In 1945, six African American families from St. Louis, Detroit, and Washington, D.C., began a desperate fight to keep their homes. Each of them had purchased a property that prohibited the occupancy of African Americans and other minority groups through the use of legal instruments called racial restrictive covenants--one of the most pervasive tools of residential segregation in the aftermath of World War II. Over the next three years, local activists and lawyers at the NAACP fought through the nation's courts to end the enforcement of these discriminatory contracts. Unjust Deeds explores the origins and complex legacies of their dramatic campaign, culminating in a landmark Supreme Court victory in Shelley v. Kraemer (1948). Restoring this story to its proper place in the history of the black freedom struggle, Jeffrey D. Gonda's groundbreaking study provides a critical vantage point to the simultaneously personal, local, and national dimensions of legal activism in the twentieth century and offers a new understanding of the evolving legal fight against Jim Crow in neighborhoods and courtrooms across America. -- Book jacket.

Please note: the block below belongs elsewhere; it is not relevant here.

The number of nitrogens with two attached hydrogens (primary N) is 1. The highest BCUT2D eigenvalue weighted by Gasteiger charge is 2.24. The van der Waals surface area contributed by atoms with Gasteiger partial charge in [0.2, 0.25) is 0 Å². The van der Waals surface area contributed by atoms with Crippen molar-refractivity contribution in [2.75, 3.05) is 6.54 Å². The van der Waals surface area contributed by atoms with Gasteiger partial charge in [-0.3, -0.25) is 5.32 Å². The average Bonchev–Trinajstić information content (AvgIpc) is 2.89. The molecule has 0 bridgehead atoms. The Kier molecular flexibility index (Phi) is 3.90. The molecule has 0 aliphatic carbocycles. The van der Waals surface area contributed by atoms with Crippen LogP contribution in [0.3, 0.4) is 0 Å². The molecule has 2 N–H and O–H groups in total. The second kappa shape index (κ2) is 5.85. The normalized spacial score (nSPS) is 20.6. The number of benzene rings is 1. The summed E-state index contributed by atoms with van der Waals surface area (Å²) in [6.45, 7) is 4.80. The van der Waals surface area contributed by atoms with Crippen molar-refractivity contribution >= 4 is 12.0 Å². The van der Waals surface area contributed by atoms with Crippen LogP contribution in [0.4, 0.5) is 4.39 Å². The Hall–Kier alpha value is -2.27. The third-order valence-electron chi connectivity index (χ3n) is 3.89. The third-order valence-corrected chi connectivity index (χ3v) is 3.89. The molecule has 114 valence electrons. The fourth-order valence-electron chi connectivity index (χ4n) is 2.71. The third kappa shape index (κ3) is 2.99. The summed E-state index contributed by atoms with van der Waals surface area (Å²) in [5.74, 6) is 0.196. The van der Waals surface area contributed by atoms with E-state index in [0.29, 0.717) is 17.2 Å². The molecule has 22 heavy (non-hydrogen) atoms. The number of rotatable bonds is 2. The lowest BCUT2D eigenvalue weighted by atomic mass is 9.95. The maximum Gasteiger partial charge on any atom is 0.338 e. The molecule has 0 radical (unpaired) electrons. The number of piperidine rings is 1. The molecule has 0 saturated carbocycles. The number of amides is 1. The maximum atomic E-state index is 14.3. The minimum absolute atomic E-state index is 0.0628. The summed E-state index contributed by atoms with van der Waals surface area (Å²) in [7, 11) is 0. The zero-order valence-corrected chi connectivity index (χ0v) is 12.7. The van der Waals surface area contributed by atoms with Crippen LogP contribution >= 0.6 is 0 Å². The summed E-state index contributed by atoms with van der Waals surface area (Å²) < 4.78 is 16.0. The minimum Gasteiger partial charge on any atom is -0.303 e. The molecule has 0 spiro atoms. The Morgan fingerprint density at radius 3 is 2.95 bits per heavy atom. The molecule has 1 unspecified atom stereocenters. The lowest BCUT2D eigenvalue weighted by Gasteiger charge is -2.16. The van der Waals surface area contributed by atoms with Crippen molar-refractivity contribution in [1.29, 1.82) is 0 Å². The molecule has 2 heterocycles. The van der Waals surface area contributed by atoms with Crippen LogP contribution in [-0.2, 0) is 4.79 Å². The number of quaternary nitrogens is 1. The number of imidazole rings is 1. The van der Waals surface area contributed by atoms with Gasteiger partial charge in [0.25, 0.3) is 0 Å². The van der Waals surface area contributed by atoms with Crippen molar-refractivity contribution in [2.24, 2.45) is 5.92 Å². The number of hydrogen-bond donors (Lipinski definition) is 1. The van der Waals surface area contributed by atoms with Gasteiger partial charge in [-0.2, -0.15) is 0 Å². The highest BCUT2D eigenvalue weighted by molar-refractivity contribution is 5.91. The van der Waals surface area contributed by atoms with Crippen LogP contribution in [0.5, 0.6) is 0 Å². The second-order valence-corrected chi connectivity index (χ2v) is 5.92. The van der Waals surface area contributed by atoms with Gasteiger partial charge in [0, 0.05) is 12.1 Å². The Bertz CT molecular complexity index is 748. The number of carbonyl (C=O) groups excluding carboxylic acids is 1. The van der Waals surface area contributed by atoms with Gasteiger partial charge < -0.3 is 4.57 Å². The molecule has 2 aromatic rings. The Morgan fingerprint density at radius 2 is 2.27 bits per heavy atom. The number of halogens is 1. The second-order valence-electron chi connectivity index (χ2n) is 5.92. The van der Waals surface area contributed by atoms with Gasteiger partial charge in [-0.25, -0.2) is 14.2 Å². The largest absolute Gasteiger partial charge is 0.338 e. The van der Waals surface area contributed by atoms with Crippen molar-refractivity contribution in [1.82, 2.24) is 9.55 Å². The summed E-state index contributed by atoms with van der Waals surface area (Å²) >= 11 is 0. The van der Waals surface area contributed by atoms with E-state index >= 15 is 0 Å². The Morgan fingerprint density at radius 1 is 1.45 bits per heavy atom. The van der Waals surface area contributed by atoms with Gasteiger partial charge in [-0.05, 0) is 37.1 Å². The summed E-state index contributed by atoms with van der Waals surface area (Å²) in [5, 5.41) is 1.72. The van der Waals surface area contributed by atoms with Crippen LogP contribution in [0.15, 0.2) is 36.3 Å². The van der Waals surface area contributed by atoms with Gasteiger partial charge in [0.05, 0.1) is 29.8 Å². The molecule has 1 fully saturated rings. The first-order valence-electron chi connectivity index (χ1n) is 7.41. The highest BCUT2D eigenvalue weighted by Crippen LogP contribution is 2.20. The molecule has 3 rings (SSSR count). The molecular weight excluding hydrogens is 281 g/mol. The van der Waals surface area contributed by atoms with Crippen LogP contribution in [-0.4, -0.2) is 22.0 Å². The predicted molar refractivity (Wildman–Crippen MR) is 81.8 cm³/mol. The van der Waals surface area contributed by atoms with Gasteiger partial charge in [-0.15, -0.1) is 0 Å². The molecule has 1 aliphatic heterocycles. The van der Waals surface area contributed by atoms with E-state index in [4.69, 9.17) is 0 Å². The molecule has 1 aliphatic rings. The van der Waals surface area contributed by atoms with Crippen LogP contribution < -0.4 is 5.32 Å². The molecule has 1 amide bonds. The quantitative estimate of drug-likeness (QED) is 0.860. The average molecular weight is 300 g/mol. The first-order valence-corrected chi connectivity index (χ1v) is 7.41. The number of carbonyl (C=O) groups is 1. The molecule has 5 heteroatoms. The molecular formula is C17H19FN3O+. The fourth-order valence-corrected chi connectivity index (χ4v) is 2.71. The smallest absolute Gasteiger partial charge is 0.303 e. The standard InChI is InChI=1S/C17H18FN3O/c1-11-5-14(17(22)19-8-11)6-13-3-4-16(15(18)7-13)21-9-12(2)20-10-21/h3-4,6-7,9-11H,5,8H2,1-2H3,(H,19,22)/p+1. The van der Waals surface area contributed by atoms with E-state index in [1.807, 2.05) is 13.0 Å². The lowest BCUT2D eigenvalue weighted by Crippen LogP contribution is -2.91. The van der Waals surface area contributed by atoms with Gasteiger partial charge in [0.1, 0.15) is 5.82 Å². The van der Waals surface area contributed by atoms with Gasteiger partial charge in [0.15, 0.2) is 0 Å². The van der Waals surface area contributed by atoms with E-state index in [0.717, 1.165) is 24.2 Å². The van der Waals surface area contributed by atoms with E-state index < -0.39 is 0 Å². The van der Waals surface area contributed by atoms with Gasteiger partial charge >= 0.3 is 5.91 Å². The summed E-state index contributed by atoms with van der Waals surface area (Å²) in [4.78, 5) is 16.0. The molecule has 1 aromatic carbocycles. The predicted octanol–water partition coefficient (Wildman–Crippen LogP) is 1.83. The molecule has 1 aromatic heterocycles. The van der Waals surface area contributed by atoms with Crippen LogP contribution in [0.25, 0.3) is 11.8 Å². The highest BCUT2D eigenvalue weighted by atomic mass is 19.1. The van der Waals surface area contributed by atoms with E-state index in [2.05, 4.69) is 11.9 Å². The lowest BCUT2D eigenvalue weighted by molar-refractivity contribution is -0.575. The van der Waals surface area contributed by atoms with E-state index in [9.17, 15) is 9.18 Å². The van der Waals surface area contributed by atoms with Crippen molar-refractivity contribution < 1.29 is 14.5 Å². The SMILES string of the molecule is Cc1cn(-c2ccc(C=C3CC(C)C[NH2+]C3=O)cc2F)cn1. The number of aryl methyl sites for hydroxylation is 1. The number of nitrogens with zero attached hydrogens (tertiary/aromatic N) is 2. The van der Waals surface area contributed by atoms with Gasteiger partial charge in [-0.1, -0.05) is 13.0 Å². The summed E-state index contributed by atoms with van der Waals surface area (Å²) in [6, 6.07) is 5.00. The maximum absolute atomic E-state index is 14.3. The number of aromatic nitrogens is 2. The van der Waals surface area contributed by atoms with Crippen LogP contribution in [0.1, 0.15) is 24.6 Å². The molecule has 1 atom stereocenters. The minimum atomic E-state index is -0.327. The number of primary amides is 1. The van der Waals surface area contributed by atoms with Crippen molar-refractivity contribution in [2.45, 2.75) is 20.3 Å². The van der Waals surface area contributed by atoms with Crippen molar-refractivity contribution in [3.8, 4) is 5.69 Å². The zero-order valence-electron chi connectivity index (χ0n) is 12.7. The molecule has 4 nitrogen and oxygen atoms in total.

Bibliography, etc. Note
Includes bibliographical references (pages 267-288) and index.
Formatted Contents Note
Covenants: race and housing in the 1940s Courtrooms : local lawyers and legal activism The NAACP : national leadership and housing desegregation To Washington : the Department of Justice and the Supreme Court Failures and foundations: the covenant cases and postwar black freedom struggles.
KF228.S53 G66 2015
Chapel Hill : The University of North Carolina Press,